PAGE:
Full disclosure: I have known Greg Hardesty for over two decades. But there’s a part of him he kept secret. A good part.
Greg and I worked side by side as reporters at the Orange County Register for 17 years.
We covered happy stories and sad stories. The worst was when we had to cover funerals, or go knock on the door of a family that had just lost a loved one. We were writing a story for the newspaper, we would tell whoever opened the door. Could they tell us what happened? Or how much their loved one meant to them?
It’s the assignment every reporter dreads.
Seven years ago Greg covered a story about the Trauma Intervention Program, otherwise known as TIP. It’s an under-the-radar team of volunteers. Their mission is to join the first responder, a firefighter or paramedic, at a home where someone just died. Or accompany a police officer who has to knock on someone’s door and break the news that their loved one is gone. Or respond to a hospital ER at the request of a nurse when someone is likely to die – or already has.
The TIP volunteer’s job is to then comfort that someone. Greg was so moved by what these volunteers do, that after writing the story about them, he signed up for the 50 hours of training to become a volunteer himself.
Since that day four years ago, Greg has responded to some 75 calls at all hours of the night, and on weekends, to give emotional first aid to people who just got, in many cases, the worst news they’ve ever heard.
“At the Register, when I had to cover these horrible stories, I always would ask myself: What if I was in their position?” he says. “Being able to connect with them on a human level as a opposed to reporter/victim (relationship), it’s just natural for me.”
TIP has been around for 34 years nationwide, with 13 chapters across the country, and has been in Orange County for 24 years. Only six times in TIP’s history has founder Wayne Fortin honored a TIP volunteer with the Founders Award for going above and beyond. Greg just found out he is about to be No. 7.
“I was floored,” Greg says of the news. “What? Me? None of us do this for attention.”
And I can attest this is certainly true in his case. Greg lives out loud. If you know him you’ve heard entertaining stories of his ultramarathons (60 to date!) and his experiments with everything from spray tans to blow dry bars to foot waxing for his former OC Register men’s and women’s beauty tips column, Two Blondes.
But he never mentioned getting up at 2 a.m. the night before work and driving to someone’s house in Dana Point to comfort a stranger whose loved one had just passed.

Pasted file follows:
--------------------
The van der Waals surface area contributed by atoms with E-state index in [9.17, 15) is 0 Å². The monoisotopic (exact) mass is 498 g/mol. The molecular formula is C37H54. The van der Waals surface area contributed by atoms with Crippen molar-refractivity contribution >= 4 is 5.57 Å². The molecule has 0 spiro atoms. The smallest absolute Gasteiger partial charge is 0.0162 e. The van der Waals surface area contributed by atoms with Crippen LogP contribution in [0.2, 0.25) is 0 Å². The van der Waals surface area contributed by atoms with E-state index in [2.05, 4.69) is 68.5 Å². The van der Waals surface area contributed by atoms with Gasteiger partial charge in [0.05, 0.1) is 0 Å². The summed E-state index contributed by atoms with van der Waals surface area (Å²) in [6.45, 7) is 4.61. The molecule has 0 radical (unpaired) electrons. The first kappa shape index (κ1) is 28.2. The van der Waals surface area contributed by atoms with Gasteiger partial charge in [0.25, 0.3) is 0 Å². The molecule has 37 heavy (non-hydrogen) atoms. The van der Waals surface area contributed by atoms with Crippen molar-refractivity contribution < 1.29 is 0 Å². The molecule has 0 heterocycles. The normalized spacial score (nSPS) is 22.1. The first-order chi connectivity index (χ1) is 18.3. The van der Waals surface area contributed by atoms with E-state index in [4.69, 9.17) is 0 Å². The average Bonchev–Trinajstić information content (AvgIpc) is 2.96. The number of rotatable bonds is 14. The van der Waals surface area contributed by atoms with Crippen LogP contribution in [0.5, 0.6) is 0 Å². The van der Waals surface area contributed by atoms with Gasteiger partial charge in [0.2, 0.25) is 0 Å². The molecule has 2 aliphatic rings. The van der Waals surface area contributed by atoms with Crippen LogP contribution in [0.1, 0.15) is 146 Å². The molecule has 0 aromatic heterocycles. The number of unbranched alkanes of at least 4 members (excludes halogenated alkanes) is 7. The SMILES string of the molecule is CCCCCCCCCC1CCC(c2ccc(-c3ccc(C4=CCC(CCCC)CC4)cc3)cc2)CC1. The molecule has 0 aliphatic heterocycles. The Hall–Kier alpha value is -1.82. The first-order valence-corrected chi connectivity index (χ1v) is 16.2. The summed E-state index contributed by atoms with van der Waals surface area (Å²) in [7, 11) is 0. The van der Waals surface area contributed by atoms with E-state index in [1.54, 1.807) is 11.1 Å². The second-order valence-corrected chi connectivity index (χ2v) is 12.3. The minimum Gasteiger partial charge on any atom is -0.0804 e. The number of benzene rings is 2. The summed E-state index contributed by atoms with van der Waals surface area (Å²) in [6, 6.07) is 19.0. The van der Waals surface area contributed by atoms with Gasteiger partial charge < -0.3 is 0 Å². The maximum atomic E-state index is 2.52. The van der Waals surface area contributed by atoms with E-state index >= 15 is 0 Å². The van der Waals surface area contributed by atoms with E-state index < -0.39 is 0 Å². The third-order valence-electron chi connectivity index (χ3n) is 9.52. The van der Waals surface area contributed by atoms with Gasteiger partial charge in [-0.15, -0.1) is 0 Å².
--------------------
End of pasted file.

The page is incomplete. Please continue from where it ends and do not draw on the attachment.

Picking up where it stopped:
Greg will be honored with the Founders Award on Thursday (March 28) at TIP’s annual Heroes with Heart dinner at the Great Wolf Lodge in Garden Grove. He is receiving the award, a letter from Fortin reads, for “tirelessly promoting” TIP. In addition to writing about TIP volunteers at his current job at Cornerstone Communications, which publishes Behind the Badge, Greg helps TIP with social media. And, like all other TIP volunteers, he takes three 12-hour, on-call shifts a month.
“It’s emotionally grueling, but I love it,” he says.
His most memorable call was something referred to as a NODA. No One Dies Alone. Almost all NODA calls involve homeless or elderly people with no relatives. This call was for a young girl with severe disabilities whose mother had taken her off life support, but couldn’t bear to watch her die.
Greg was among the TIP volunteers who took shifts at the girl’s bedside until she passed — six days later.
They combed her hair, held her hand and read to her. At one shift, Greg thought, “She needs to go into the afterlife looking pretty.”
He put the word out for nail polish and painted her fingernails.
Another call he will never forget sent him to a hospital where doctors were furiously trying to save a baby after formula went down the wrong pipe. Their efforts were futile. Greg held the baby’s head as the mother cut off a lock of her hair.
“Even the doctors and nurses were crying,” he says.
Greg says one thing that has surprised him since joining TIP is how differently cultures grieve. He has comforted people who are Korean, Japanese, Latino, Filipino, Persian. Some wail, others remain calm. It’s important to let them take the lead.
“We call it the TIP dance,” he says. “It’s an intuitive, delicate dance. The fine art of just being present. You have to know when to give them space. I’m good at just shutting up and being the caring presence. But I’ve also been lying on the ground in living rooms. People collapse on the floor and I’m right down there with them.”
The average calls lasts 2 to 4 hours. Volunteers help survivors with practical information, like how to find a mortuary or counseling. They help make phone calls, and provide tips on how to break the news to children of the deceased.
“Their mind is in chaos,” he says.
Greg gives his mom Betty a lot of the credit for this latest chapter in his life.
“My mom’s a saint,” he says. “She was almost a nun. She was raised by nuns. She’s the most selfless, kind person.”
He grew up Catholic, drifted away as an adult, but then rediscovered his faith a few years before becoming a TIP volunteer.
“I thought, ‘Put your faith into action,’” he says. “What better act of mercy than helping families who just lost somebody? I look at this as trying to make the world a better place, just one small way.’”
For more information, visit TIP Orange County.